Rambler 100 capsize - part one
A great deal has been reported from the Rolex Fastnet Race about Rambler 100’s keel breakage, her subsequent capsize and the recovery of her 21 crew, including George David, who has chartered the supermaxi from Alex Jackson, his partner Wendy Touton, plus the plethora of top international sailors in her crew.
To see around Rambler 100 as she was when launched as Alex Jackson's Speedboat - click here
To recap – Rambler 100’s start to the Rolex Fastnet Race had been relatively painful after a winch gave way causing their J2 headsail to flog to death. They hoisted the J4 in its place as the crew worked through the first night to repair the damaged sail. With this back up Rambler finally overhauled Mike Slade’s ICAP Leopard crossing the Celtic Sea en route to the Fastnet Rock which they rounded at 16:25 GMT on the Monday afternoon, the first monohull to reach it. Once around, Rambler 100 hardened up to head SSW to the Pantaenius offset mark upwind with 29 minutes on port and 6 on starboard.
Conditions at the time were 20-25 knots from the south, nothing exceptional for the Juan K 100 footer, as Andrew Taylor confirmed: “We’ve been sailing this boat regularly. The more you sail a boat, the more you get used to it and the more you push it, so we were confident of the boat’s ability. We trimmed up and were on the wind and had a nice lead around the Rock. It was quite a nasty seaway, but still it was fine, the boat should have handled it.”
At the time they were sailing upwind at 14 knots, under J4 with one reef in the main. Visibility was moderate – around 0.5 mile.
While the wind was by no means excessive – prior to the Fastnet Race, Rambler 100 had just completed the Transatlantic Race 2011 – but close to the continental shelf, to the south of the Fastnet Rock the sea was short and sharp.
“It was shallow waters, big lumpy seas,” recalled Joe Fanelli. “There were waves with no backsides to them, a lot of slamming. We took some big slams...”
One of the slams proved to be the match that broke the camel’s back as Rambler 100 emanated an enormous BANG. Many of the crew reported looking up and within a split second of seeing the rig was intact, realised it was the canting keel that must have gone. The incident occurred at 1643 GMT and according to crew accounts Rambler 100 rounded up slightly before falling on to her side within 30 seconds and, held up briefly by her mast and sail, fully turned turtle after about another minute.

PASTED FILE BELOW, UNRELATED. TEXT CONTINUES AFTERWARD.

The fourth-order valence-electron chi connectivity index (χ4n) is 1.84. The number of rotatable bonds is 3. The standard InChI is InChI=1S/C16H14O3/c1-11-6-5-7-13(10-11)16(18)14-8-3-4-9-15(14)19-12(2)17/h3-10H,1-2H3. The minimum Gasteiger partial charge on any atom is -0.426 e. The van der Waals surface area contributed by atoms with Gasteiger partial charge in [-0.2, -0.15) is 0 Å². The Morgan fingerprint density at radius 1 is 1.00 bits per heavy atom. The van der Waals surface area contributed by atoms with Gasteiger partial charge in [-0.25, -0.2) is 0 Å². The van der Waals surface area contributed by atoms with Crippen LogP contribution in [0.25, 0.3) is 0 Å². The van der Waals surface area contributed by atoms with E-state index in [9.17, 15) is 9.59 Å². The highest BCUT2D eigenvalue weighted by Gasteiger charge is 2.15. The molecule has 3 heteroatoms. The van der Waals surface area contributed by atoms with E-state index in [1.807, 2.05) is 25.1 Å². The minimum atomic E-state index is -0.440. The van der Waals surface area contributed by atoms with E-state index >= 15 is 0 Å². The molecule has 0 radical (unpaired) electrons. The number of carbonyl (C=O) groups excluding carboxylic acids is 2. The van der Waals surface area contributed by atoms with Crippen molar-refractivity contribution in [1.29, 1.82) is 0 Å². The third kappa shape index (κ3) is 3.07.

Thankfully having just rounded the Rock the majority of her 21 crew were on deck. The crew for the Rolex Fastnet Race comprised: George David, Wendy Touton, Scott Eavis, Justin Clougher, Tim Dawson, Jan Dekker, Joe Fanelli, Mick Harvey, Christopher Higgins, Nathan Hislop, Peter Isler, Jerome Kirby, Kyle Lyman, Duncan Maitland, Mike Mottl, David Petersen, Andrew Taylor, Michael van Beuren, Erle Williams, Stu Wilson and Bob Wylie.
Five were down below in their bunks - Mick Harvey, Michael van Beuren, Duncan Maitland, Scott Beavis and Nathan Hislop. As the boat had capsized so, navigator Peter Isler got off a MayDay on VHF Channel 16, but by this time Rambler 100 was on her side and the MayDay wasn’t heard (or responded to). He issued most of another MayDay via a handheld VHF, but this transmission is unlikely to have made it through Rambler 100's carbon fibre hull. Both Isler and Mick Harvey also activated their 406 MHz PLBs.
Justin Clougher (right) had also gone down below to stow his video camera and was sitting to leeward. He recalled after hearing the BANG: “I knew there were guys below, so we did a lot of yelling to get guys out of bunks.” Meanwhile with the boat on its side Jerry Kirby was in the companionway helping haul out those who were down below.
“We had to get to the hatch obviously, and stuff started falling on top of me, sails and stuff out of the galley,” continued Clougher. “It was a very uncomfortable feeling, because I had a very vivid memory of a friend of mine Pascal Pellat-Finet who was on Drum when she rolled over and he got pinned under a sail inside the boat and he suffered some bad burns from battery acid and stuff. As sails and other stuff start falling on you or hitting you on the back of your head, you get a mild case of anxiety.”
Last to leave, Peter Isler had the scariest time getting out: “When it was 90deg I was standing on the side of the hull and I thought I’d be okay and then the boat started rolling and I jumped out. I got a good breath in the cockpit, just like in your 420, and then I went swimming down, underneath all the lines and everything in the cockpit, to get under the lifelines. Then I saw daylight above me and ended up grabbing Andrew’s [Taylor] feet and he helped pulled me up. I was out of breath. It was close...”